cumulative evidence." Fed.R.Evid. 403. Though the
"standard of relevance established by the Federal Rules
of Evidence is not high, " United States v.
Southland Corp., 760 F.2d 1366, 1375 (2d Cir. 1985), the
Court has "broad discretion to balance probative value
against possible prejudice" under Rule 403. United
States v. Benmtdez, 529 F.3d 158, 161 (2d Cir. 2008)
(citing United States v. LaFlam, 369 F.3d 153, 155
(2d Cir. 2004)); see also Sprint/United Mgmt. Co. v.
Mendelsohn, 552 U.S. 379, 384 (2008) (quoting United
States v. Abel, 469 U.S. 45, 54 (1984)) ("Assessing
the probative value of [the proffered evidence], and weighing
any factors counseling against admissibility is a matter
first for the district court's sound judgment under Rules
401 and 403").
Court does not have the benefit of viewing the proposed
evidence in the context of trial, an in limine
ruling may be "subject to change when the case unfolds,
particularly if the actual testimony differs from what was
contained in the [party's] proffer."
Paredes, 176 F.Supp.2d at 181 (quoting
Luce, 469 U.S. at 41). Similarly, "[i]f the
potential relevance of evidence is uncertain prior to trial,
the court may choose to reserve judgment." Goodwine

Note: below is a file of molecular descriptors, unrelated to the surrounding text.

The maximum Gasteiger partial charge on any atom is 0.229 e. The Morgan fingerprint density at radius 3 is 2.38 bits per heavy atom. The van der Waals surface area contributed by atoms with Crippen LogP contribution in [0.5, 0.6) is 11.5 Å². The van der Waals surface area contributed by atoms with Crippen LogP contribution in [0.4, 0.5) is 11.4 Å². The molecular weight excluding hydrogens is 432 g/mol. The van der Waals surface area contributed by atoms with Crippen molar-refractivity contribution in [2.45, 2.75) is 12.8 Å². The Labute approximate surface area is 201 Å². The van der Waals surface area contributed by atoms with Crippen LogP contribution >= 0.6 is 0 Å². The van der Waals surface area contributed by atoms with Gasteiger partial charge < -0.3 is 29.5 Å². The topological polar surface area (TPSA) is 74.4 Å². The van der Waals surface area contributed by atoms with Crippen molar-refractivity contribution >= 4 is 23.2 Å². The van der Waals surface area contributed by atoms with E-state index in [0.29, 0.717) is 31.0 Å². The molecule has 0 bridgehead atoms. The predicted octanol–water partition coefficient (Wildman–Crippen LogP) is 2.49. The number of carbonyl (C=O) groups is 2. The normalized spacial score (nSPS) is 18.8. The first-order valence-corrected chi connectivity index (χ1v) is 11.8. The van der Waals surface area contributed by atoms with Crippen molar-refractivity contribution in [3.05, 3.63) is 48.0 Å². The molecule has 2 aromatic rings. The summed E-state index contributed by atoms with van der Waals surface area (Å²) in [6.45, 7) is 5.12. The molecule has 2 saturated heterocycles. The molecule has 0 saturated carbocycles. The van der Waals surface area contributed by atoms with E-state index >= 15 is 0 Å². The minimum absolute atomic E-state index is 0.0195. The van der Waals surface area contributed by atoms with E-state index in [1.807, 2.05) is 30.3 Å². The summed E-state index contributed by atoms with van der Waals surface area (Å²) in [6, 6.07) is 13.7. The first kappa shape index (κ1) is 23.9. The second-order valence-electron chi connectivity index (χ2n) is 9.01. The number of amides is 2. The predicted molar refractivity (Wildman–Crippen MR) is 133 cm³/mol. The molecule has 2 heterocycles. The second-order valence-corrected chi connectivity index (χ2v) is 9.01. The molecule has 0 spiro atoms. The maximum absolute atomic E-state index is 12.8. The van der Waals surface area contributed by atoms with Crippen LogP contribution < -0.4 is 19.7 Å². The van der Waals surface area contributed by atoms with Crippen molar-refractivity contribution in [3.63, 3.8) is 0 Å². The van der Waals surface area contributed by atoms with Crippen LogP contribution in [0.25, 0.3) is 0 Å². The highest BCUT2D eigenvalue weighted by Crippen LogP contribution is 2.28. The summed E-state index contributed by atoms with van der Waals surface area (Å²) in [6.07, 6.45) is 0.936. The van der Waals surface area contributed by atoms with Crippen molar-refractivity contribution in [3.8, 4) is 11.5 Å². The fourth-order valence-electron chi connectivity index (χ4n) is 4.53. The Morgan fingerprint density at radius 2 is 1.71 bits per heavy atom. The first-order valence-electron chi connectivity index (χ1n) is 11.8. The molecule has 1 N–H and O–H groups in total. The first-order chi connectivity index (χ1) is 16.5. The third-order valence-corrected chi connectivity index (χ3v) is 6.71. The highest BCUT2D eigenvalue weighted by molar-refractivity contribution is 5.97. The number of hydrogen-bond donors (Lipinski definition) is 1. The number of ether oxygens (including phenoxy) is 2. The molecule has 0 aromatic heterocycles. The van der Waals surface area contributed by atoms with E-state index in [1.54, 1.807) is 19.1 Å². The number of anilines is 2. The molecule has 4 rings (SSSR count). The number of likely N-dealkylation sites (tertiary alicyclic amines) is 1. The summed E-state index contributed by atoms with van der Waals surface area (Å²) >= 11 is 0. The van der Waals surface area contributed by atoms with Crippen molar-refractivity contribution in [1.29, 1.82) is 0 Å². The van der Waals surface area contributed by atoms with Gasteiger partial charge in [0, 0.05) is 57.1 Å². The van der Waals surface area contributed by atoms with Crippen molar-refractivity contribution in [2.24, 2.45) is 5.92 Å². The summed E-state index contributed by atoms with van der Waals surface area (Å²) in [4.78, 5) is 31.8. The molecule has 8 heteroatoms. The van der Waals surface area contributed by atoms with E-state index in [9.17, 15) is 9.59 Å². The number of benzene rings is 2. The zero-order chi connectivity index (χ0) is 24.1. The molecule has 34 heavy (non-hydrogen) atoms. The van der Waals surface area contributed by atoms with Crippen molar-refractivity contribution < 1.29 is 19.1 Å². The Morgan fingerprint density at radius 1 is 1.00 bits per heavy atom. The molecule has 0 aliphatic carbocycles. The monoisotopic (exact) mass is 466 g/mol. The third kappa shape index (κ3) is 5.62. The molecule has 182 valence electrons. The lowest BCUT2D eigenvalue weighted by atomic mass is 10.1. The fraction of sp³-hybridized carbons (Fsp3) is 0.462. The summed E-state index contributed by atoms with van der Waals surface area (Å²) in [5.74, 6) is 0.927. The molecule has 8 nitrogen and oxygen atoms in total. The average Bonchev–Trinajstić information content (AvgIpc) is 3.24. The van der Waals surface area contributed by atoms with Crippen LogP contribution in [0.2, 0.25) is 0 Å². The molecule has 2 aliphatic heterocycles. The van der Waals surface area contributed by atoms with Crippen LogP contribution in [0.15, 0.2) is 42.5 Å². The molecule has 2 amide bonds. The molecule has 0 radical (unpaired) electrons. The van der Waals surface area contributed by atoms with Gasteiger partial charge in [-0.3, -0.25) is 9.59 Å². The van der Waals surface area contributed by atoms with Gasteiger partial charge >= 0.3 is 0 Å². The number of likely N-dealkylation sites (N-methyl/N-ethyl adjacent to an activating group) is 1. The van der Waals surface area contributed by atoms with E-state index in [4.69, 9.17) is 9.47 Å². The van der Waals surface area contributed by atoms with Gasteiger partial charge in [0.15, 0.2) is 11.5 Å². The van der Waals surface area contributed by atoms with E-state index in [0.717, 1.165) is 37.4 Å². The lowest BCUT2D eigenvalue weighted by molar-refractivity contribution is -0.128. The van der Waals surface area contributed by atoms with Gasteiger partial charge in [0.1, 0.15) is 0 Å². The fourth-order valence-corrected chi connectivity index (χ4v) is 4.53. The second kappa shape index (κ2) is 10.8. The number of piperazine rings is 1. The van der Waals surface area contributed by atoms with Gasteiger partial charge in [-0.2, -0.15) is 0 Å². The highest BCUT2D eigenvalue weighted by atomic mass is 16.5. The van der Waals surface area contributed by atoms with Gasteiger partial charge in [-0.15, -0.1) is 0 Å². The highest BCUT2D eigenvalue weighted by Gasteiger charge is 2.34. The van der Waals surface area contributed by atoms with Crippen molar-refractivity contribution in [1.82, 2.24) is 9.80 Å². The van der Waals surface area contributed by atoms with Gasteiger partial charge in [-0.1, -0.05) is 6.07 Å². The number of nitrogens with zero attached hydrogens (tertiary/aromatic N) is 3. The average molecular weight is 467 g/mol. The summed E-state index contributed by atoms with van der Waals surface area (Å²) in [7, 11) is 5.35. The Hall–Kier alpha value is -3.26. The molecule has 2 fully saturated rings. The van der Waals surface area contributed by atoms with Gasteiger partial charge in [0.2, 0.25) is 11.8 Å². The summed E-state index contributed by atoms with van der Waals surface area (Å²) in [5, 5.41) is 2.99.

v. National R.R. Passenger Corp., No. 12 Civ. 3882
(TLM), 2014 WL 1010928, at *1 (E.D.N.Y. Mar. 17, 2014)
(citing Bonilla v. Janovick, No. 01 Civ. 3988 (SJF)
(ETB), 2007 WL 3047087, at *2 (E.D.N.Y. Oct. 16, 2007)).
defendant employer bears the evidentiary burden to show
failure to mitigate by the employee. See Greemvay v.
Buffalo Hilton Hotel, 143 F.3d 47, 53 (2d Cir, 1998). A
wrongfully terminated employee '"must use reasonable
diligence in finding other suitable employment, ' which
need not be comparable to [her] previous positions."
Id. (internal citation omitted). "Generally
speaking, this requires the employer to show that suitable
work exists in the marketplace and the discharged employee
'has not made reasonable efforts to find it.'"
Roniger v. McCall, No. 97 Civ. 8009 (RWS),
2000 WL 1191078, at *3 (S.D.N.Y. Aug. 22, 2000) (quoting
Greemvay, 143 F.3d at 53). Nevertheless, "there
is an exception to the requirement that the employer
establish the availability of comparable employment 'if
it can prove that the employee made no reasonable efforts to
seek such employment.'" Id. (quoting
Greemvay, 143 F.3d at 54). Clearly testimony
relating to an employee's efforts-and the reasonableness
of those efforts-to secure alternative employment is relevant
to and thus potentially admissible on the issue of
motion to preclude proffered expert Staller's testimony
is premised on his purported lack of expertise regarding job
searches and the current lack of sworn testimony regarding
the facets of Plaintiff s particular job search.
(See PI. Reply at 1.) Plaintiffs one-page argument,
though sounding vaguely like a Daubert motion, does
not cite Daubert v. MerrellDow Pharm.,
Inc.,509 U.S. 579, 590 (1993), its progeny, or Federal
Rule of Evidence 702. Instead, Plaintiff simply argues in a
conclusory fashion that Staller's opinion testimony
consists of "pure conjecture, " given his lack of
experience and the lack of available information upon which
to base such an opinion, and would "intrude upon the
proper province of the jury as fact finder." (PI. Mem.
at 2.) Defendant counters that "Mr. Staller
analyzed various guidelines by the U.S. ...